For the majority of my testing, I used Federal American Eagle 230gr but also used some Remington 230gr ammo along with a box of Federal HST 185gr ammo which performed perfectly. Out of the 750 rounds total, I had no hiccups or malfunctions which you shouldn’t really get out of a pistol of this price. As I said earlier, the Specialist feels like it was fitted at the factory so I was curious to see if that meant any break-in period, but I am happy to report it was 100% reliable throughout my testing.
Old Meets New
Dan Wesson has always been a great value when it comes to quality for the price tag you’re paying. This is my third or fourth Dan Wesson I purchased but the first Optic Ready variant which has been rock solid. The plates fit snugly and are easy to change out making it easy to switch out optics if you wanted. The classic aesthetics of the 1911 platform are still very much prevalent in this gun. Sometimes they can go overboard on slide cuts and make the 1911 something it’s not supposed to be.
This old-school vibe with an optics cut as well as the checkering and modern grips really does give it the perfect balance of old-school and new technology in my personal opinion. I found myself grabbing this gun even when I was low on 45 ACP just to put a few rounds through it during relaxing range sessions. That’s not really common for me so the Specialist does feel different in that aspect.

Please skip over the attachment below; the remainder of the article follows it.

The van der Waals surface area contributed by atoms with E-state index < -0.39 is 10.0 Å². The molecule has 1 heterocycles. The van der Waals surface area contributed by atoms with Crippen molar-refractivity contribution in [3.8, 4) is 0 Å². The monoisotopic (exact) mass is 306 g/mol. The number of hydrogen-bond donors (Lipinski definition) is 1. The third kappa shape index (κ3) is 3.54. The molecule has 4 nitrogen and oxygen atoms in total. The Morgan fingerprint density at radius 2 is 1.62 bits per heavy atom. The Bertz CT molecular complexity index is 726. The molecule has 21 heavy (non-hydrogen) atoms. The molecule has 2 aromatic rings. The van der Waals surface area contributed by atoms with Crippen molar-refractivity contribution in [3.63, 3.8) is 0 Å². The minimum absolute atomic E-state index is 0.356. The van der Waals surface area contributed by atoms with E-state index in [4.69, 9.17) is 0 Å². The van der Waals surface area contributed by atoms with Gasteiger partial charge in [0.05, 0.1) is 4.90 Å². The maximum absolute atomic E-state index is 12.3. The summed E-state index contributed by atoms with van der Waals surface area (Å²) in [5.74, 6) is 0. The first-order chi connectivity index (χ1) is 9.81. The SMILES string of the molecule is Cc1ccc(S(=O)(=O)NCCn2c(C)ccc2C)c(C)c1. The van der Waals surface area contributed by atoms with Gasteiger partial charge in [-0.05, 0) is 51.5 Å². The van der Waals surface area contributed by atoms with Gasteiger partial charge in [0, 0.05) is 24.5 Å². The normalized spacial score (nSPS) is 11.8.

Out of all the 1911-style pistols I have bought in the last few years, I will be completely honest and say this Dan Wesson Specialist feels different with the modern upgrades and crisp trigger along with the classic looks. It isn’t the cheapest optics-ready 1911 model out there but it feels quality from a company that’s been fairly consistent with offering quality products. I’m not disappointed with this gun in any sense and if you’re looking for an optics-ready 1911 in the mid 2K price point, I would strongly encourage you guys to throw this onto the list of considerations.
Let me know what you guys think of the Dan Wesson Specialist Optics Ready model. Is it a relic from a past era or does it still have a valid position in someone’s safe? Sound off in the comments section below and let me know your thoughts. If you guys have questions about this handgun or firearms in general, feel free to shoot me a message on Instagram @fridgeoperator. Stay safe out there and we will see you in the next one!